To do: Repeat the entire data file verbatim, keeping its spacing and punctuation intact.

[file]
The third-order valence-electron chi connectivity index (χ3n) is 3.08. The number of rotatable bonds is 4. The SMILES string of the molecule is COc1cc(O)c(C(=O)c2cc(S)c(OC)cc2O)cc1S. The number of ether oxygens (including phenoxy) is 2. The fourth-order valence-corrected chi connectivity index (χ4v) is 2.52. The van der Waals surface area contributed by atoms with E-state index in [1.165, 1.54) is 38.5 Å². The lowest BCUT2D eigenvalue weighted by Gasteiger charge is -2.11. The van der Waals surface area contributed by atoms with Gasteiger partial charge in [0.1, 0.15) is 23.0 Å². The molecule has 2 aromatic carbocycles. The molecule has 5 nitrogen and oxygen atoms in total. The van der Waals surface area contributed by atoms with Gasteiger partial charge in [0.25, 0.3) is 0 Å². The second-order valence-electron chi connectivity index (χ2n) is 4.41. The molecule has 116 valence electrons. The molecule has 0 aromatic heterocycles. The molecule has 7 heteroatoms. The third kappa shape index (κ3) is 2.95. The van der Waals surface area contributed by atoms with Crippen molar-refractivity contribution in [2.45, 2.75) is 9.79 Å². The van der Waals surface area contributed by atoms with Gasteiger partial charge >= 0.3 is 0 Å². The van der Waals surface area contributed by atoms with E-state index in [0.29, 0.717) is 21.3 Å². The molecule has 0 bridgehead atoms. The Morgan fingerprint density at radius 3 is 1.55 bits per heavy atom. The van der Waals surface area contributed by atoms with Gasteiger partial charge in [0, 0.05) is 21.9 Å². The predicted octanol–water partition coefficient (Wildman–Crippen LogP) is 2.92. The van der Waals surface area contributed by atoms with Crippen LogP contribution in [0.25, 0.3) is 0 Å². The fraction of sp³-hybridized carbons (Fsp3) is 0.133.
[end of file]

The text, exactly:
The third-order valence-electron chi connectivity index (χ3n) is 3.08. The number of rotatable bonds is 4. The SMILES string of the molecule is COc1cc(O)c(C(=O)c2cc(S)c(OC)cc2O)cc1S. The number of ether oxygens (including phenoxy) is 2. The fourth-order valence-corrected chi connectivity index (χ4v) is 2.52. The van der Waals surface area contributed by atoms with E-state index in [1.165, 1.54) is 38.5 Å². The lowest BCUT2D eigenvalue weighted by Gasteiger charge is -2.11. The van der Waals surface area contributed by atoms with Gasteiger partial charge in [0.1, 0.15) is 23.0 Å². The molecule has 2 aromatic carbocycles. The molecule has 5 nitrogen and oxygen atoms in total. The van der Waals surface area contributed by atoms with Gasteiger partial charge in [0.25, 0.3) is 0 Å². The second-order valence-electron chi connectivity index (χ2n) is 4.41. The molecule has 116 valence electrons. The molecule has 0 aromatic heterocycles. The molecule has 7 heteroatoms. The third kappa shape index (κ3) is 2.95. The van der Waals surface area contributed by atoms with Crippen molar-refractivity contribution in [2.45, 2.75) is 9.79 Å². The van der Waals surface area contributed by atoms with Gasteiger partial charge >= 0.3 is 0 Å². The van der Waals surface area contributed by atoms with E-state index in [0.29, 0.717) is 21.3 Å². The molecule has 0 bridgehead atoms. The Morgan fingerprint density at radius 3 is 1.55 bits per heavy atom. The van der Waals surface area contributed by atoms with Gasteiger partial charge in [0, 0.05) is 21.9 Å². The predicted octanol–water partition coefficient (Wildman–Crippen LogP) is 2.92. The van der Waals surface area contributed by atoms with Crippen LogP contribution in [0.25, 0.3) is 0 Å². The fraction of sp³-hybridized carbons (Fsp3) is 0.133.